By: Dan Slott (Writer), Humberto Ramos, Victor Olazaba (Artists), Edgar Delgado (Colorist)
The Story: A duo of troublemaker goes on to humiliate celebrities to get hits on the Internet while the Avengers ponder on what to do with this new attitude Spider-Man is having.
The Review: Dan Slott is playing us right now. It seems that whatever status quo he might be inclined to give us will always be swept under the rug thanks to some new twists or actions made by Spider-Ock. With the first issues being made to push us further away from the regular cast and the normalcy of Peter Parker’s life, we get some more actions by Otto that absolutely destroy any sense of normalcy the fans of Spider-Man may have.
The big action in this issue, of course, would be revealed in the last few pages as we get how much pride Otto has and how much he loathe being mocked. In a clever way of showing just how much humiliation the character has gotten through his life, Dan Slott use the fact that Peter Parker is in Otto’s mind to give us some more depth to the character. He even brings out a comparison with Anna Maria, the newly introduced character from the support cast shown in the last issue, letting us see how much ridicule she gets from other for being very small. The way Otto is written here is interesting, as to see him lash out in such a way makes him a pretty compelling character, as we get some more understanding of his character, but we also see much of his errors, giving us some promises of his decisions biting him back later.
One of these errors would be his brutality as discussed by the Avengers, who could not fail to see that Peter has indeed changed quite a lot. This scene works in a lot of ways, with more people finally seeing that Peter has changed, with the funny-man replaced by a decidedly more arrogant one, as noted by Thor, who references Avenging Spider-Man #18 as to how he noticed the change. With most of the team debating whether or not he still has a place on the team, one of them affirm that if since some of them have killed plenty of time before, Parker deserves a chance to prove his worth on the team. Unfortunately, the person who does say that is Wolverine himself, which kind of discredit the narrative a little bit, not because of who he is but rather because of the fact that they did reference Avenging Spider-Man. Was it not in Avenging Spider-Man #16 that Spider-Ock brutally beat down Wolverine for apparently no reason except a bruised ego? It kinds of break it down a little bit if Slott reference the companion series, but forget an important detail or a previous issue in the process.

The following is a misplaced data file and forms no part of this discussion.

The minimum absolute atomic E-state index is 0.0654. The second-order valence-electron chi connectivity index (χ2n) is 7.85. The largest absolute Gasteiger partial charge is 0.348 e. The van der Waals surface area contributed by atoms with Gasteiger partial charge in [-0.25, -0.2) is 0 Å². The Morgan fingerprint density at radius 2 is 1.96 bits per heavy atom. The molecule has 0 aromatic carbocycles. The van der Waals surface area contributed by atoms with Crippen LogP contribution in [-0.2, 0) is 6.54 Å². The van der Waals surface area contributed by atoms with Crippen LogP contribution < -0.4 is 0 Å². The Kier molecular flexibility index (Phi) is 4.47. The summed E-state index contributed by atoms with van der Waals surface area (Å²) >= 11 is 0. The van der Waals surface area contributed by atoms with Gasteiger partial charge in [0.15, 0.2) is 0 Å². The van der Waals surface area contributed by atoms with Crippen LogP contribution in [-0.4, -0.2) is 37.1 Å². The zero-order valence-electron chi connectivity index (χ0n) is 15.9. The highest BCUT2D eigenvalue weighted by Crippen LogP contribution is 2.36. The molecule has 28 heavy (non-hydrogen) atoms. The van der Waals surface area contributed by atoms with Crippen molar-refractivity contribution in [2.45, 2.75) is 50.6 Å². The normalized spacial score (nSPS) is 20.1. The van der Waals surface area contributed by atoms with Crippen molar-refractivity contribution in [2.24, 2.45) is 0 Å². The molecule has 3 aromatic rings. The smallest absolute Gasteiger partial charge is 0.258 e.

Another thing that breaks the issue a bit would be some of the very less subtle ways in which Slott brings some of the elements together. One of them would be Phil Urich and his thought bubble, a thing that has become incredibly rare in comics nowadays for various reasons and, to my humble opinion, should have stayed dead. Like I said before, it seems as if the writer could not trust the artist to properly convey the emotion of the character through the art. Another small thing that does hinder a bit the issue would be a certain scene in which Screwball and Jester speak before doing their joke on Spider-Man, revealing that they steal information from people who goes on their site, stealing their money and identity in the process. It does its job of setting them up as villainous, but the way it is said seem a bit pointless and lacking in subtlety. It reeks of ‘’Mwahaha, we are so evil!’’, the infamous disease that most villains seems to have where they just have to say to people their motivations in the most random of place or to random people. In this scene, it is Screwball who explains it to Jester, which is a bit pointless, considering he is her partner in crime, so he must have known already about it. I’m sure Dan Slott will play with this in further issues, but it is just crudely put right in the middle of the issue without giving us any payoff whatsoever.
What is definitely not crude, however, is Humberto Ramos pencils and the inking of Victor Olazaba, who gives the book a great jolt of energy and style. The exaggerated and rather cartoony lines of Ramos always fitted quite well with the Spider-Man side of the Marvel universe and it still rings true even with Spider-Ock. The action and the movements of each character are very well detailed and expertly done, enhancing the speed and the brutality of certain scenes thanks to the talents of Olazaba and Ramos. Where Ramos excels, though, would be in the facial expressions. His exaggerated style does give much way for twitches and the like, especially with the huge mouth he seems to favorize. Still, a lot of credits should also be given to Edgar Delgado, who manages to make this very great to look at thanks to his palette of colors. He deserves special kudos for the single page where Peter is wandering in Otto’s psyche, giving us a mystical and creepy atmosphere thanks to his colors.
The Conclusion: Even with a certain lack in subtlety and some small problem with continuity, Dan Slott manages to continue his streak with Superior Spider-Man, bringing us another issue with good development and great art, thanks to Humberto Ramos, Victor Olazaba and Edgar Delgado.
Hugo Robberts Larivière